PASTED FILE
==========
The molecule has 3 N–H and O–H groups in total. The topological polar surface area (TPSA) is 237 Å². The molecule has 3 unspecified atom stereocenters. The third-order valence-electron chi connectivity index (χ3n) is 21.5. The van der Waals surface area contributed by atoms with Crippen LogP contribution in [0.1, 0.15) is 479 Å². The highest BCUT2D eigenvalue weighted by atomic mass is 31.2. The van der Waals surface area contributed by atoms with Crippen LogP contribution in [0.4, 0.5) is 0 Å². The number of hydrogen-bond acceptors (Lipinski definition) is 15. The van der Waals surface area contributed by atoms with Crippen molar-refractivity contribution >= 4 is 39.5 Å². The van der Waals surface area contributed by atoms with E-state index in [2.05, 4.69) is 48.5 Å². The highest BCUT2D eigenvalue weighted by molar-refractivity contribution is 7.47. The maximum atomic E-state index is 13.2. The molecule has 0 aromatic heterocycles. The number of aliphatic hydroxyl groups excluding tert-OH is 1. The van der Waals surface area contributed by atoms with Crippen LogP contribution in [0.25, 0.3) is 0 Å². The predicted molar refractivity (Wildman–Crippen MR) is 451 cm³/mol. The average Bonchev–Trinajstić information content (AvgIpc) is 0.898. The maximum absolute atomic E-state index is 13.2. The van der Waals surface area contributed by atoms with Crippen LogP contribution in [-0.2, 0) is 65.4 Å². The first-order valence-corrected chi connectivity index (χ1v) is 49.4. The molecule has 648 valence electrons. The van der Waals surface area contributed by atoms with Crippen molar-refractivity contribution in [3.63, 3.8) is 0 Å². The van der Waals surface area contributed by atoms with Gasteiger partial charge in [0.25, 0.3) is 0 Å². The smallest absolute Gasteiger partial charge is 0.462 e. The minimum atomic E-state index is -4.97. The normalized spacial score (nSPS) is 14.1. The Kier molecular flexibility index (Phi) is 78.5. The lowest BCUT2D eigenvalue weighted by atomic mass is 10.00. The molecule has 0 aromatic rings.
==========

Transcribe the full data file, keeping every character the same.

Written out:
The molecule has 3 N–H and O–H groups in total. The topological polar surface area (TPSA) is 237 Å². The molecule has 3 unspecified atom stereocenters. The third-order valence-electron chi connectivity index (χ3n) is 21.5. The van der Waals surface area contributed by atoms with Crippen LogP contribution in [0.1, 0.15) is 479 Å². The highest BCUT2D eigenvalue weighted by atomic mass is 31.2. The van der Waals surface area contributed by atoms with Crippen LogP contribution in [0.4, 0.5) is 0 Å². The number of hydrogen-bond acceptors (Lipinski definition) is 15. The van der Waals surface area contributed by atoms with Crippen molar-refractivity contribution >= 4 is 39.5 Å². The van der Waals surface area contributed by atoms with E-state index in [2.05, 4.69) is 48.5 Å². The highest BCUT2D eigenvalue weighted by molar-refractivity contribution is 7.47. The maximum atomic E-state index is 13.2. The molecule has 0 aromatic heterocycles. The number of aliphatic hydroxyl groups excluding tert-OH is 1. The van der Waals surface area contributed by atoms with Crippen LogP contribution in [0.25, 0.3) is 0 Å². The predicted molar refractivity (Wildman–Crippen MR) is 451 cm³/mol. The average Bonchev–Trinajstić information content (AvgIpc) is 0.898. The maximum absolute atomic E-state index is 13.2. The van der Waals surface area contributed by atoms with Crippen LogP contribution in [-0.2, 0) is 65.4 Å². The first-order valence-corrected chi connectivity index (χ1v) is 49.4. The molecule has 648 valence electrons. The van der Waals surface area contributed by atoms with Crippen molar-refractivity contribution in [3.63, 3.8) is 0 Å². The van der Waals surface area contributed by atoms with Gasteiger partial charge in [0.25, 0.3) is 0 Å². The smallest absolute Gasteiger partial charge is 0.462 e. The minimum atomic E-state index is -4.97. The normalized spacial score (nSPS) is 14.1. The Kier molecular flexibility index (Phi) is 78.5. The lowest BCUT2D eigenvalue weighted by atomic mass is 10.00. The molecule has 0 aromatic rings.